One of the criticisms often leveled against members of my faith is that we believe in “blind obedience” to those called to be leaders of our Church. As a fairly independent and strong-minded woman, those accusations irk me each and every time they make the rounds. If there’s anything I could safely say that I’m not, it’s someone that follows out of blind obedience.
However, we also believe in the restoration of the ancient Church– which includes prophets and apostles. We honor and revere these men, and seek for our own confirmation from God that they speak for Him.
You see, one of the great doctrines of our faith is that God has, does, and will always continue to speak directly to His children. On that spring morning in 1820, Joseph Smith learned that for himself– and this has been a founding principle of our religion ever since.
I appreciate the straightforward way Dallin H. Oaks addresses this seeming dichotomy of our faith:
Members who have a testimony and who act upon it under the direction of their Church leaders are sometimes accused of blind obedience.
Of course, we have leaders… but when it comes to learning and knowing the truth of the gospel—our personal testimonies—we each have a direct relationship with God, our Eternal Father, and His Son, Jesus Christ, through the powerful witness of the Holy Ghost. This is what our critics fail to understand. It puzzles them that we can be united in following our leaders and yet independent in knowing for ourselves.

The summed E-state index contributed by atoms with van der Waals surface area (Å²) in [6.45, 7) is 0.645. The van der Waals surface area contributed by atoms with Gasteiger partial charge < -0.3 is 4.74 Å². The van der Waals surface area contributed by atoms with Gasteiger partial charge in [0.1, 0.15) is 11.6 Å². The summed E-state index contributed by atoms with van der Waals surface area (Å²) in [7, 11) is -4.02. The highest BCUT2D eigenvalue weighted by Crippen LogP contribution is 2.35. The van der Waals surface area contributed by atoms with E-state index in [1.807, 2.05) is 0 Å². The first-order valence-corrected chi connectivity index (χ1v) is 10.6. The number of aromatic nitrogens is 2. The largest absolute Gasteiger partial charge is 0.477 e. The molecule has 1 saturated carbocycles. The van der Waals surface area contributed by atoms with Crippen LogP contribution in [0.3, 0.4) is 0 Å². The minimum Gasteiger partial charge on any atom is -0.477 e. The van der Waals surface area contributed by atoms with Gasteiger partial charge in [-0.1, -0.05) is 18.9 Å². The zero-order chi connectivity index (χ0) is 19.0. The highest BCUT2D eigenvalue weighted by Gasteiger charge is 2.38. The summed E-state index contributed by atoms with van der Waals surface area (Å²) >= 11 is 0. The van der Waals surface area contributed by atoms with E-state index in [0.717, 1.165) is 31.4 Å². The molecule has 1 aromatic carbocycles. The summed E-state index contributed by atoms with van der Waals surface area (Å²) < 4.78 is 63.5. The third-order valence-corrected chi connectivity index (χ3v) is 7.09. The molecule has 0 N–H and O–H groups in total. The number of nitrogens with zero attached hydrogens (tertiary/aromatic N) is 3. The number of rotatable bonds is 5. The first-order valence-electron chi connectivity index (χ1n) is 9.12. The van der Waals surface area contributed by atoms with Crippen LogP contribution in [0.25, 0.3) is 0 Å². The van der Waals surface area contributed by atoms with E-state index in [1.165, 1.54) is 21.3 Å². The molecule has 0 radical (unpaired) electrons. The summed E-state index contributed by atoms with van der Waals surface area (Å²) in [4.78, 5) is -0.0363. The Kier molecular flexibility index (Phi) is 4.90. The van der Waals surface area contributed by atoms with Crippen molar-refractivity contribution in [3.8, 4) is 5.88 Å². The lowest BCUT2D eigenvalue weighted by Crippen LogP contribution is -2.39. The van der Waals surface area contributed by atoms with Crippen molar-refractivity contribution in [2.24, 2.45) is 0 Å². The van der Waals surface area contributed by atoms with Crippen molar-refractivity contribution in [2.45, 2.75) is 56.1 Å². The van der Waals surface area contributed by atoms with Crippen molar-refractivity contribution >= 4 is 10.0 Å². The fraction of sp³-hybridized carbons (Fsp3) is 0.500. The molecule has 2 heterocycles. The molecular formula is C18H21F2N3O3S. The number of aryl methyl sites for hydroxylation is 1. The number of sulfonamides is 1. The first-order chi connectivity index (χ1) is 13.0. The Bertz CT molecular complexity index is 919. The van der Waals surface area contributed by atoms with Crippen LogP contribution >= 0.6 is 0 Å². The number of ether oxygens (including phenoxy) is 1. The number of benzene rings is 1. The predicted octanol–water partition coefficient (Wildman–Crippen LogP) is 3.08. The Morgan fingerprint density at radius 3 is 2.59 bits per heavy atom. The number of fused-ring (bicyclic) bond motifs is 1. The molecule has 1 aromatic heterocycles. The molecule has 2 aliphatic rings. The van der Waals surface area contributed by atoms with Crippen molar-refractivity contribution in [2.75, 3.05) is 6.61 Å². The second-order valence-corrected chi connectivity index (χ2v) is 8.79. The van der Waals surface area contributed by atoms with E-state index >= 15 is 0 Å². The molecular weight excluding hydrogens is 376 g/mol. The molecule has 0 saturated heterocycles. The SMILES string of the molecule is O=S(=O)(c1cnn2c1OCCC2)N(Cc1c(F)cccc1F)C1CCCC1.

Perhaps the puzzle some feel can be explained by the reality that each of us has two different channels to God. We have a channel of governance through our prophet and other leaders. This channel, which has to do with doctrine, ordinances, and commandments, results in obedience. We also have a channel of personal testimony, which is direct to God. This has to do with His existence, our relationship to Him, and the truth of His restored gospel. This channel results in knowledge. These two channels are mutually reinforcing: knowledge encourages obedience (see Deuteronomy 5:27; Moses 5:11), and obedience enhances knowledge (see John 7:17; D&C 93:1).
We all act upon or give obedience to knowledge. Whether in science or religion, our obedience is not blind when we act upon knowledge suited to the subject of our action. A scientist receives and acts upon a trusted certification of the content or conditions of a particular experiment. In matters of religion, a believer’s source of knowledge is spiritual, but the principle is the same. In the case of Latter-day Saints, when the Holy Ghost gives our souls a witness of the truth of the restored gospel and the calling of a modern prophet, our choice to follow those teachings is not blind obedience.
I like to think of it in terms of following an experienced hiking guide. If I have prepared well for a strenuous hike, I have taken care to study things out on my own. I have familiarized myself with the trail and what will be required. I have learned through my studies of the treacherous obstacles as well as the beautiful vistas that I will be experiencing. This knowledge will be augmented by my guide’s experience, but not replaced by it. In fact, I will be able to discern the quality of my guide much more accurately if I have taken the time to study and prepare for myself.
This is why it is so important to seek a close personal relationship with our Savior and to recognize the voice of His Spirit. If we know His voice, we will recognize it when it comes through the voice of others– whether Church leaders, family members, or friends.